Climbing plants Gardening Laidback Gardener Tip of the Day

Vines For Inexpensive Air Conditioning

A thoroughly air-conditioned house. Photo: Wikipedia Commons

Climbing plants can greatly help moderate temperatures. When grown on the walls of a home or building, they keep it cooler in summer by reflecting the sun’s rays and also by lowering the temperature through transpiration. Most lose their leaves in the winter, thus letting the sun warm the house… and their intertwining stems moderate the wind, reducing heat loss.

And the effect is felt in the garden too. The green curtain created by vines covering a pergola can reduce the temperature by up to 7˚F (4˚C), a significant difference on a hot summer day.

The temperature-reducing effect of vines is most obviously felt in the city, where, under the pervasive influence of asphalt and concrete, buildings become real ovens in the summer. One of these days city planners will wake up to this fact and start making growing green plants on city walls an obligation.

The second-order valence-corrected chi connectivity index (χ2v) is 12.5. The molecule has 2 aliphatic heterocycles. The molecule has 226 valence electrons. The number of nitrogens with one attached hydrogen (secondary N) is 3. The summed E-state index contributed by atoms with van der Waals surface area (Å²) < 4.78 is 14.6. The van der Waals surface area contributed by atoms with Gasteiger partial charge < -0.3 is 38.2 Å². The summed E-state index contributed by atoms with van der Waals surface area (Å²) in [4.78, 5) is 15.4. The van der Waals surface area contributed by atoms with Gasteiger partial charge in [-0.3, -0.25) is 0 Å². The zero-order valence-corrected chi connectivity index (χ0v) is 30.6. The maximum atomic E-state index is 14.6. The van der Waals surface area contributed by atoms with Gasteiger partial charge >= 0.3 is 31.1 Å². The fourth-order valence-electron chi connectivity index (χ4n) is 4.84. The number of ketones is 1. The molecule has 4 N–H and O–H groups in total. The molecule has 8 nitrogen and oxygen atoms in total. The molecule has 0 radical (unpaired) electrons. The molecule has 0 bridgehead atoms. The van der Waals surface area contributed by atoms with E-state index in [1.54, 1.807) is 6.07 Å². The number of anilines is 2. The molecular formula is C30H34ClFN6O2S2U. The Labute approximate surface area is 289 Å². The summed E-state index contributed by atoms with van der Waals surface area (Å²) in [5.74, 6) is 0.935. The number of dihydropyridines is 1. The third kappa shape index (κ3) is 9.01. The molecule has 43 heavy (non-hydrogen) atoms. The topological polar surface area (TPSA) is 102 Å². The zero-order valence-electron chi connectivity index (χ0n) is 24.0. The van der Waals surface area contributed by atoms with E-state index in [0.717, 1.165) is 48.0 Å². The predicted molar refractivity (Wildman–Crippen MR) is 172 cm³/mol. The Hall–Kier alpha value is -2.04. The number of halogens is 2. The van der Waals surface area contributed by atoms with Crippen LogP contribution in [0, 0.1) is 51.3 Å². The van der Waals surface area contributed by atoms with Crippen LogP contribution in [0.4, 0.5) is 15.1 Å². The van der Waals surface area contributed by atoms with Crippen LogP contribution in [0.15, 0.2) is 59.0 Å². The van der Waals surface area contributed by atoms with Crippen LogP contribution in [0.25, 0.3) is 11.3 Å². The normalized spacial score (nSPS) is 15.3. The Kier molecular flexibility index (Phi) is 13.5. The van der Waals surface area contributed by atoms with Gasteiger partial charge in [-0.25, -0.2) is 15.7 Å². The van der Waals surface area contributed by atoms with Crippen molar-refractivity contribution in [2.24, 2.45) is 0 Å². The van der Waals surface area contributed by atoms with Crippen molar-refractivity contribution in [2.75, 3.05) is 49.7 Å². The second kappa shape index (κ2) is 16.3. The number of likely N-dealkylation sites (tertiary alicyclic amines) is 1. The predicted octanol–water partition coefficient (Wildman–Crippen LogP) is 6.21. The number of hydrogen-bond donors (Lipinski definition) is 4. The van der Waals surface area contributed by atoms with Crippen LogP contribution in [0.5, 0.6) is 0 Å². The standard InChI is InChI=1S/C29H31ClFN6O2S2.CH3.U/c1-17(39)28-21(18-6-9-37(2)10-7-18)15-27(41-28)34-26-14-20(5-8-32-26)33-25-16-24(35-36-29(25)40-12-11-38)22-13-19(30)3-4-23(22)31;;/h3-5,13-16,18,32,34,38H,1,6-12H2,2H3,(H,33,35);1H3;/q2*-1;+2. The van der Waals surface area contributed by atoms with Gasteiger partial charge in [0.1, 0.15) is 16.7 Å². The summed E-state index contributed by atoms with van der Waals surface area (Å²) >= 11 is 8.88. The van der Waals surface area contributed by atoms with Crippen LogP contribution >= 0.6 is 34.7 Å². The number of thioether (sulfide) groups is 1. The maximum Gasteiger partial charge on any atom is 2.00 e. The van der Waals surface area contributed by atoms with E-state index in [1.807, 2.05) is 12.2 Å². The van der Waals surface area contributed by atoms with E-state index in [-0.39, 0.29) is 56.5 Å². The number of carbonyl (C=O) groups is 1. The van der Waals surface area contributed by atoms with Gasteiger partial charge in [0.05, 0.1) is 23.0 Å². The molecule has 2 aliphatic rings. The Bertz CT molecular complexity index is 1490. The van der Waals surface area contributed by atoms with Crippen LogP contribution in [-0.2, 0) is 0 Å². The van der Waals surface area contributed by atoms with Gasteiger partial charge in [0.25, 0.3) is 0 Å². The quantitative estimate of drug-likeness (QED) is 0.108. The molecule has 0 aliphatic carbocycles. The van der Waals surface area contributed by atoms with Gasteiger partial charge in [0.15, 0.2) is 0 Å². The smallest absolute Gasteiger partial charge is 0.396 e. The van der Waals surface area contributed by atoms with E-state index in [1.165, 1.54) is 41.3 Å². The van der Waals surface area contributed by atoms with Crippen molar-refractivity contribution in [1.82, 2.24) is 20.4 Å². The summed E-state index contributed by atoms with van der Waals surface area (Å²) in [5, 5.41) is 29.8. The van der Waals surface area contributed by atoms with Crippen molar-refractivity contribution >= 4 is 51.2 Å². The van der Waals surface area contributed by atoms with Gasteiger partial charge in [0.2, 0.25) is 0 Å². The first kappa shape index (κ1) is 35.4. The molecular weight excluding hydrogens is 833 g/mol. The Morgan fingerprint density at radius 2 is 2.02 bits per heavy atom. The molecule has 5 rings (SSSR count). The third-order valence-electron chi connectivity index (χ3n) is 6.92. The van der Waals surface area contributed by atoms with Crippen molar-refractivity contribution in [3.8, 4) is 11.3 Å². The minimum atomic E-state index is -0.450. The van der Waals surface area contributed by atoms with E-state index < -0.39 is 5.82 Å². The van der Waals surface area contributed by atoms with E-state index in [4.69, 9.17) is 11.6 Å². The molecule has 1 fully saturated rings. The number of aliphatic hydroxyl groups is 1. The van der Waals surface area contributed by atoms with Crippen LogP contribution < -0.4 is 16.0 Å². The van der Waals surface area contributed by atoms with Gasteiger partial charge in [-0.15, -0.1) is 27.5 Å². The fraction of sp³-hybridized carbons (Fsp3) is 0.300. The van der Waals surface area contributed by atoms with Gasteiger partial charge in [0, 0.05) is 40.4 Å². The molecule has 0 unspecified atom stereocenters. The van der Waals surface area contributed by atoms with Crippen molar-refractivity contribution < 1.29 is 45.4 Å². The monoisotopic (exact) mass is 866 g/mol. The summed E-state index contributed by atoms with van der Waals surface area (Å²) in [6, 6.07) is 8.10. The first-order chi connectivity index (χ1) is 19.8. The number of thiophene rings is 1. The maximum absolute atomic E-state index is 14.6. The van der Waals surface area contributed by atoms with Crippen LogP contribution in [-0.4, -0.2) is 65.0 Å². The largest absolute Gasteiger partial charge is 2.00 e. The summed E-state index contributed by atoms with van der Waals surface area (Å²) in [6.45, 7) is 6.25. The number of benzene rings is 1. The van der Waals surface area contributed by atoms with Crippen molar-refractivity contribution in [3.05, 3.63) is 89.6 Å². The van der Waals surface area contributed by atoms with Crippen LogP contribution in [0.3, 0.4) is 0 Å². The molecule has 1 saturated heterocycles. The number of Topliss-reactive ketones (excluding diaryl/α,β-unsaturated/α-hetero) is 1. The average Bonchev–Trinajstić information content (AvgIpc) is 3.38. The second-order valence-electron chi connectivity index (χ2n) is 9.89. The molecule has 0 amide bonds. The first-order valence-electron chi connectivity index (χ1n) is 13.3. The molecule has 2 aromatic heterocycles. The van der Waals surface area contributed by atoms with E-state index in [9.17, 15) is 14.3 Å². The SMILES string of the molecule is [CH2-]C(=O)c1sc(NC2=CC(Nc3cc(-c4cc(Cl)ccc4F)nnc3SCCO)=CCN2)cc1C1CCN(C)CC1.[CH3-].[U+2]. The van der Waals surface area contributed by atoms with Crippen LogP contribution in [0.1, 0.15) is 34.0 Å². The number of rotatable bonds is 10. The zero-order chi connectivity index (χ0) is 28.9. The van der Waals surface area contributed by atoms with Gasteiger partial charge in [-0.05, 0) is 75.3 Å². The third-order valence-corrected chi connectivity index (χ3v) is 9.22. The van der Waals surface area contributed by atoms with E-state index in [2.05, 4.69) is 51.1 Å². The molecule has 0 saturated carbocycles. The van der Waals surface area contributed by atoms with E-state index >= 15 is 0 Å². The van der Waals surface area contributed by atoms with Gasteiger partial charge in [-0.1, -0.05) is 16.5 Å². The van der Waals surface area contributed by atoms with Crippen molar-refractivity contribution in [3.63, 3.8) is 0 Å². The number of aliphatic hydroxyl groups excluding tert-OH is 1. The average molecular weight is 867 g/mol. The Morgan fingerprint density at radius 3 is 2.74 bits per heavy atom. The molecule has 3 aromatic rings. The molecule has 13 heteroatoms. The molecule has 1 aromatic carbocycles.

Of course, you’ll probably wonder if growing vines on a wall doesn’t harm it. The answer is no. Here is a blog on the subject.

Larry Hodgson is one of Canada’s best-known garden communicators. He has notably been editor-in-chief of HousePlant Magazine, Fleurs, Plantes et Jardins, À Fleur de Pot and Houseplant Forum magazines and is currently the garden correspondent for Le Soleil and radio garden commentator for CKIA-FM Radio. He has written for many garden publications in both the United States and Canada, including Canadian Gardening, Harrowsmith, Horticulture, Fine Gardening and Organic Gardening. He also speaks frequently to horticultural groups throughout Canada and the U.S. His book credits include The Garden Lover’s Guide to Canada, Complete Guide to Houseplants, Making the Most of Shade, Perennials for Every Purpose, Annuals for Every Purpose, and Houseplants for Dummies, as well as nearly 60 other titles in English and French. He is a past president of the Garden Writers Association (now Garden Communicators International) and the winner of the prestigious 2006 Garden Media Promoter Award offered by the Perennial Plant Association. He resides in Quebec City, Quebec, Canada.

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